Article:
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Dee-lightful!

Really this post should be a Monthly Munch, but I feel like my last few posts have covered most of the things I'd usually put in my regular roundup.  So I thought I'd concentrate on the interesting part: the last three days of August.

We set out on the Monday morning and drove west, to the area where England meets Wales and all the road signs suddenly become bilingual.  A couple of hours later, we arrived at the lush green beauty of Ty Mawr Country Park, just outside of Wrexham/Wrecsam (yes, many of the places have two names, or at least two spellings, too).  What a view to eat lunch by!

That bridge arching across the valley is the Cefn viaduct, a close relative of the bridge we had really come to see.  The viaduct carries a train line across the River Dee; it's actually taller and a lot more visible than its cousin along the valley, the Pontcysyllte aqueduct.  The canal-carrying aqueduct is the famous one, but it hides itself well.  I thought we might be able to see it from the park, but we didn't get a glimpse.  That had to wait till the next day.


Meanwhile we walked down the hill and gazed up in awe at the gigantic pillars of the viaduct.  We followed a pleasant path along the Dee and found a gravelly beach, where the cool rippling water looked very inviting.  Back at the top, Toby had great fun riding his scooter around a BMX course, and we rewarded ourselves with an ice cream.



 Graham had found an AirBnB property to stay in, and it was excellent.  We had four large bedrooms, lots of toys, a beautiful location, lovely hosts, and even the use of a sauna!  That first evening we sauntered along the road to the local pub, a community-owned venture called the Tyn-y-Capel Inn.   We couldn't really object to the view at dinner either!

 
"Cheeeeeese!"

Next day we set off to discover the Pontcysyllte (say pont-k-suth-teh) aqueduct.  We parked at Trevor Basin, a pretty little canal basin with an informative visitor centre and some cafes.  Even from there the aqueduct is not particularly easy to see, until you walk to one end and suddenly realise there is an awful lot of empty space in front of you!  Crossing the aqueduct was not as vertiginous as I thought it might be.  On the towpath you have a sturdy railing on one side and a boat-width of canal on the other, so although it's high, it feels pretty safe.


 

We couldn't leave without crossing it by boat as well.  Theo was NOT keen on the idea; I think he imagined it would be like going on a train.  Once he realised that, unlike a train, a canal boat is fairly quiet and extremely slow, he relaxed a bit.  I'm not sure you get a tremendously different experience of the aqueduct, but it was a nice ride.

Hanging on tight


OK, this isn't too bad...
For dinner that night, the magic of TripAdvisor led us to the Cross Keys, which is really not somewhere you would just happen to be driving past.  We were glad we'd found it; the food was excellent and the owner and chef (who happened to have studied in Derby) made us feel very welcome.  When we mentioned that we'd share one children's meal between the two boys, it came out ready divided on two plates, which has never happened anywhere else.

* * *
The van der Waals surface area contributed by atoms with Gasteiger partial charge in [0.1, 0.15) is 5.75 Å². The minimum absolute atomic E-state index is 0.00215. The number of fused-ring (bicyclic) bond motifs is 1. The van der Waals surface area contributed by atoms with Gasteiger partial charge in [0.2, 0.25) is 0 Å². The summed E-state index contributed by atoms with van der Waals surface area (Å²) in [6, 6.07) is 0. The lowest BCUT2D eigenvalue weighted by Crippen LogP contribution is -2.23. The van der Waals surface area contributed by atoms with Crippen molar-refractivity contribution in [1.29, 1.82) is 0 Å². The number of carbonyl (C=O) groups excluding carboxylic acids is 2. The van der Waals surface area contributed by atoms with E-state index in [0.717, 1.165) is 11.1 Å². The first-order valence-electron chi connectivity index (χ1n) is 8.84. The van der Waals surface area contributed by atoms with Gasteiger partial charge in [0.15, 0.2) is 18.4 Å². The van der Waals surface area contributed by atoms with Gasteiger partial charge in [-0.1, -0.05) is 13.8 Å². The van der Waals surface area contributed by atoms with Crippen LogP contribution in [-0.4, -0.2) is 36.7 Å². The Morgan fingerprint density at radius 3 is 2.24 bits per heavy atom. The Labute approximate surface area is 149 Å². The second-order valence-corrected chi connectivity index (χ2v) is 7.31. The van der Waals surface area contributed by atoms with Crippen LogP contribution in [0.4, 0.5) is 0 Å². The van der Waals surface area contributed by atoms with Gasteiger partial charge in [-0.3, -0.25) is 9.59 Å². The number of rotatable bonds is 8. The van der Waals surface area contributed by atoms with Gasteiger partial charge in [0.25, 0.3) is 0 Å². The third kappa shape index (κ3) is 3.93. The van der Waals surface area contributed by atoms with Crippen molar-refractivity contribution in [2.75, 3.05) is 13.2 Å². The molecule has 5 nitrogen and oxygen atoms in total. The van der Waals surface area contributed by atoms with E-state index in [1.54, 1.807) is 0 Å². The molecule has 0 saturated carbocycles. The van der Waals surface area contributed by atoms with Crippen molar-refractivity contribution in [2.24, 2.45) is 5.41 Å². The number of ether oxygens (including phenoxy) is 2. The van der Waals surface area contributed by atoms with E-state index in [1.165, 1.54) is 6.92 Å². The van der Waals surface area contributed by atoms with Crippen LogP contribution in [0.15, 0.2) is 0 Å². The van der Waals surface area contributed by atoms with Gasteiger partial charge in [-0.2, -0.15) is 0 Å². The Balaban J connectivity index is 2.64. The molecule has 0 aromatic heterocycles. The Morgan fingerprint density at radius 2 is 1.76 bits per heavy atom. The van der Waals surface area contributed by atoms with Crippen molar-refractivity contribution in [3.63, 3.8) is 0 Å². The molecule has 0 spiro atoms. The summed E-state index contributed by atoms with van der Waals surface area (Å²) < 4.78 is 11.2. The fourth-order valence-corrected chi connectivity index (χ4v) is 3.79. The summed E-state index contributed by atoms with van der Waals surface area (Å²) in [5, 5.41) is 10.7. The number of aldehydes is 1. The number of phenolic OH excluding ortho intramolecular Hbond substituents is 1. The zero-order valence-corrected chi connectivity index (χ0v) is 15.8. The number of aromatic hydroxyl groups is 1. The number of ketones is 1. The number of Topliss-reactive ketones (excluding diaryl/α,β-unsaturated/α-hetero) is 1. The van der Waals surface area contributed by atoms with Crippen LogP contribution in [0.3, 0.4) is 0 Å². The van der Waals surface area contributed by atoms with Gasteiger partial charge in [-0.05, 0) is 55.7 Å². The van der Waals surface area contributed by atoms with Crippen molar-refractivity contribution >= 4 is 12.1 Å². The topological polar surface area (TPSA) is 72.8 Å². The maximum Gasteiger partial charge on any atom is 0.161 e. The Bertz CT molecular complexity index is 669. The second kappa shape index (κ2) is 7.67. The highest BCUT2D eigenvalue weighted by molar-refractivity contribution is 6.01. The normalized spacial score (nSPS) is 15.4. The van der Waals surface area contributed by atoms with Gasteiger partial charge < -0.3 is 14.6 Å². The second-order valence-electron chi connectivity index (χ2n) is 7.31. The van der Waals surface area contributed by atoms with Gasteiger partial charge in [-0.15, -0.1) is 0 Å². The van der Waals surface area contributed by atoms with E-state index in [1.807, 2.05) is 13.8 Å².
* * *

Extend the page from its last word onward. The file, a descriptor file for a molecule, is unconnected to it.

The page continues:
Buckets of ice cream!
 And it was the final day already!  Theo had a tantrum because he didn't want to leave the guest house, which is most unlike him.  Once we'd peeled him off the doorstep for the fifth time we managed to get everyone in the car, and we drove over the Horseshoe Pass and down to the Horseshoe Falls.  There is no connection between the two, as far as I know, except a certain similarity in shape.  The Horseshoe Falls was designed by Thomas Telford to draw water off the River Dee and into the Llangollen Canal.  The genius of the plan is that the Llangollen Canal is the same one that soars over the Dee on the Pontcysyllte Aqueduct, several miles downstream.  Somehow that water ends up 120 feet above the river it came from - with no pumps or locks involved!




We then drove into Llangollen itself, picked up a sandwich and let the boys loose on the playground.  After a while Graham and I thought we might actually be dying of boredom, so we packed them into the car again and we took a rather roundabout route to the bottom of a path up to Dinas Bran Castle.  This ruined fort is perched on a hill above Llangollen, with simply outstanding views.  For some reason the boys have to be coaxed along a flat walk, but if you put them at the bottom of a steep climb they will scamper up like little rabbits.  Graham and I enjoyed the chance to stretch our legs, too - but exchanged boredom for fear at the top, as we were convinced someone would fall over a sheer drop at any minute.  Fortunately catastrophe was averted for another day, and we all lived to wave goodbye to Wales.



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